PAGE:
The Dodge Stratus R/T and Chrysler Sebring LXi are available with a five-speed and a V-6, plus they are the best looking coupes this side of a Mercedes E-Class. Unfortunately, judging by the posts on, they still have quality control problems, and I've heard very few positive experiences from people when they deal with their "five star" Mopar dealer.

    Moving up, the Pontiac Firebird is so over-the-top it's almost a joke, while the Chevrolet Camaro gave me the impression I was driving a bathtub. The dashboard alone seemed to stretch for a few feet. Plus, neither is a paragon of quality.

    The only real competitor, in my view, was the Ford Mustang GT coupe. I felt comfortable in it, and I loved the sound and performance of the V-8 and five-speed. Unfortunately, I would be paying a good $500 more a year in insurance over the Prelude and the interior materials were nothing to write home about. (Forget the V-6.) And, of course, we all know that Fords are more troublesome than Hondas. At least, that is what I DID think. I'm beginning to wonder...

    So, I bought the Prelude and it's off to the dealer AGAIN tomorrow morning. Boy, I can hardly wait...
  • verozahlverozahl Posts: 574
    grbeck, is the dealer as evil as your Ford dealer? I mean, if you got a Mustang lemon, then you would have to put-up with Ford service departments, and if you live in an area (like around here) where one is on every corner, it still wouldn't matter, they all act the same.

    What's left on the market currently is the Celica, RSX, and Tiburon. Did you consider a 6-cyl Tiburon?
  • nyccarguynyccarguy Stamford, CTPosts: 7,104
    Have you tried servicing your car at another dealer?

    2001 Honda Prelude Type SH/ 2011 BMW 328xi / 2011 Honda Pilot EX-L w/ Navigation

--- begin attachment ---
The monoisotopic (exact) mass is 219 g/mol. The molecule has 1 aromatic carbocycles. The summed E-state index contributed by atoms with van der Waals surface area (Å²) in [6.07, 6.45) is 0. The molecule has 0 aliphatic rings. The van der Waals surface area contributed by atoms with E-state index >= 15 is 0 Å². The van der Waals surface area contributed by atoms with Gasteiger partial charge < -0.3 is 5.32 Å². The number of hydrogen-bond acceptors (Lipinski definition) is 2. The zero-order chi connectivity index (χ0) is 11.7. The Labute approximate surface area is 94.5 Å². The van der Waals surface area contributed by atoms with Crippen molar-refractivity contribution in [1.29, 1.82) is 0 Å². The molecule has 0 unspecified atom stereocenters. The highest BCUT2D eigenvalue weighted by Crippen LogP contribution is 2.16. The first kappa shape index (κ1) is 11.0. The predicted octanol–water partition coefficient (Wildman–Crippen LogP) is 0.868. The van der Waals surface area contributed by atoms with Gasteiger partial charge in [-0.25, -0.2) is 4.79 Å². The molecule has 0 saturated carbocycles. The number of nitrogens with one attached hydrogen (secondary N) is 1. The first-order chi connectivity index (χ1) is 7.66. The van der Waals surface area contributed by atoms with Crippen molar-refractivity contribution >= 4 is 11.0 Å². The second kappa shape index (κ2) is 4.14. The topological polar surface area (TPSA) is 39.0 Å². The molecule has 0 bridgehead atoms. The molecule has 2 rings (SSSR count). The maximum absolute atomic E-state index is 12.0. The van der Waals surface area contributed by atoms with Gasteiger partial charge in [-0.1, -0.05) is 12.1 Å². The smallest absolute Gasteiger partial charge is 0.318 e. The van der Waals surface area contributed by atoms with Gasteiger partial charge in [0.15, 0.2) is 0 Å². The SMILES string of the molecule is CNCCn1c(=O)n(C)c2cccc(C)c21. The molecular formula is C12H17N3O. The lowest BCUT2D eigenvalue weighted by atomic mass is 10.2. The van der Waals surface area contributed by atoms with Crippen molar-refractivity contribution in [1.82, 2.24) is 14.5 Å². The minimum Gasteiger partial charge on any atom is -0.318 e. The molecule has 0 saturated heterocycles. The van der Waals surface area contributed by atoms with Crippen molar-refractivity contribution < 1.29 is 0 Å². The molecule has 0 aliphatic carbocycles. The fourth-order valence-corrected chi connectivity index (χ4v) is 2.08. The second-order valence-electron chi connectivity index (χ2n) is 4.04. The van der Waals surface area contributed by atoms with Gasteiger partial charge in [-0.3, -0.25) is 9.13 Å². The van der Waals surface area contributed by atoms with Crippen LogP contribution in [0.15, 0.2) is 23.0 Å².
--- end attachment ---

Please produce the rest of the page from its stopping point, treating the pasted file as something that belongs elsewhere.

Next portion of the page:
• grbeckgrbeck Posts: 2,361
    verozahl: Even in a small city like Harrisburg, there are no less than five "quality plus" Ford dealers reasonably close to my home. The biggest one in the city is within walking distance from the state Capitol (where I work). Plus, a friend of mine used to work in the local office of Ford Credit (before it was closed down by Ford as part of a restructuring effort), and she said that if I ever buy a Ford, she will give me the scoop on which dealers to avoid.

    As for the Tiburon - thanks, but no thanks.

    nyccarguy: This dealer has been good to me in the past, so I'm inclined to be forgiving. The fuse and "check engine" light are not the dealer's fault. As for the's intermittent, so it is difficult to track. With the rotors - I probably made a mistake in jumping to the cross-drilled rotors. Once again, I don't blame the dealer for the initial rotor warpage. I blame Honda for using cheap rotors on what is supposed to be a performance car. Believe me, I've quizzed the service manager (who used to live five doors up the street from me) about the dealership's service procedures (tightening the lug nuts, etc.), and he seems to know what should and should not be done.
  • himilerhimiler Posts: 1,209
    Honda typically under-specs the brakes on its cars, but because your rotors warped so early, they were probably defective from the factory.